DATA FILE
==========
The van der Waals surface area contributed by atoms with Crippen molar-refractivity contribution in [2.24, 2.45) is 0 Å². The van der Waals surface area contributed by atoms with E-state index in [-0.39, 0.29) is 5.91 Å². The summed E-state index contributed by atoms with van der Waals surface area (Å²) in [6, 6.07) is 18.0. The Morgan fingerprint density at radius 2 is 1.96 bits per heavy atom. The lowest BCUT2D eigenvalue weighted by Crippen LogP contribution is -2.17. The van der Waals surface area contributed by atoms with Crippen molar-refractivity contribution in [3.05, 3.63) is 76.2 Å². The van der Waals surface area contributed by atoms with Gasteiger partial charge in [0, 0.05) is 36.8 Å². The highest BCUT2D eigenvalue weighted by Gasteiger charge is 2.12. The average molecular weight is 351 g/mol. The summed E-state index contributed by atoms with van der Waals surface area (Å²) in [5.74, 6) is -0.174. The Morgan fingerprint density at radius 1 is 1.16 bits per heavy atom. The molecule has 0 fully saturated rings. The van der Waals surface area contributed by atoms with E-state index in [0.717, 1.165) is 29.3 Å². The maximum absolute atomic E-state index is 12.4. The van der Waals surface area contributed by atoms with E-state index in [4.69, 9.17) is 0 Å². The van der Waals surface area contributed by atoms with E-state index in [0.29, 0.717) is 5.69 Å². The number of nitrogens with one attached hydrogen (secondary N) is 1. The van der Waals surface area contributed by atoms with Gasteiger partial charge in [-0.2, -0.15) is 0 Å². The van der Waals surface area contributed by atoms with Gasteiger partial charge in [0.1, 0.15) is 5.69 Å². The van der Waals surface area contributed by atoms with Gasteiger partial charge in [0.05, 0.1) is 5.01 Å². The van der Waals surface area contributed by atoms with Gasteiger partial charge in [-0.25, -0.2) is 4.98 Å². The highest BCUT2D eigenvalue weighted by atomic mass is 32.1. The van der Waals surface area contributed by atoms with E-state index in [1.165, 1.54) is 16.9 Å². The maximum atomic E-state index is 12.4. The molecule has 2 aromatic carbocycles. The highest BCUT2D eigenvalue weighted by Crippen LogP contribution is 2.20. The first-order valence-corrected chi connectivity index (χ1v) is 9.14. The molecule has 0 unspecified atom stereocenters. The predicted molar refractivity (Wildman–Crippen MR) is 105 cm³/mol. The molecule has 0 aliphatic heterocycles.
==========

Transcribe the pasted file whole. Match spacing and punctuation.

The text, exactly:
The van der Waals surface area contributed by atoms with Crippen molar-refractivity contribution in [2.24, 2.45) is 0 Å². The van der Waals surface area contributed by atoms with E-state index in [-0.39, 0.29) is 5.91 Å². The summed E-state index contributed by atoms with van der Waals surface area (Å²) in [6, 6.07) is 18.0. The Morgan fingerprint density at radius 2 is 1.96 bits per heavy atom. The lowest BCUT2D eigenvalue weighted by Crippen LogP contribution is -2.17. The van der Waals surface area contributed by atoms with Crippen molar-refractivity contribution in [3.05, 3.63) is 76.2 Å². The van der Waals surface area contributed by atoms with Gasteiger partial charge in [0, 0.05) is 36.8 Å². The highest BCUT2D eigenvalue weighted by Gasteiger charge is 2.12. The average molecular weight is 351 g/mol. The summed E-state index contributed by atoms with van der Waals surface area (Å²) in [5.74, 6) is -0.174. The Morgan fingerprint density at radius 1 is 1.16 bits per heavy atom. The molecule has 0 fully saturated rings. The van der Waals surface area contributed by atoms with E-state index in [0.717, 1.165) is 29.3 Å². The maximum absolute atomic E-state index is 12.4. The van der Waals surface area contributed by atoms with E-state index in [4.69, 9.17) is 0 Å². The van der Waals surface area contributed by atoms with E-state index in [0.29, 0.717) is 5.69 Å². The number of nitrogens with one attached hydrogen (secondary N) is 1. The van der Waals surface area contributed by atoms with Gasteiger partial charge in [-0.2, -0.15) is 0 Å². The van der Waals surface area contributed by atoms with Gasteiger partial charge in [0.1, 0.15) is 5.69 Å². The van der Waals surface area contributed by atoms with Gasteiger partial charge in [0.05, 0.1) is 5.01 Å². The van der Waals surface area contributed by atoms with Gasteiger partial charge in [-0.25, -0.2) is 4.98 Å². The highest BCUT2D eigenvalue weighted by atomic mass is 32.1. The van der Waals surface area contributed by atoms with E-state index in [1.165, 1.54) is 16.9 Å². The maximum atomic E-state index is 12.4. The molecule has 2 aromatic carbocycles. The highest BCUT2D eigenvalue weighted by Crippen LogP contribution is 2.20. The first-order valence-corrected chi connectivity index (χ1v) is 9.14. The molecule has 0 unspecified atom stereocenters. The predicted molar refractivity (Wildman–Crippen MR) is 105 cm³/mol. The molecule has 0 aliphatic heterocycles.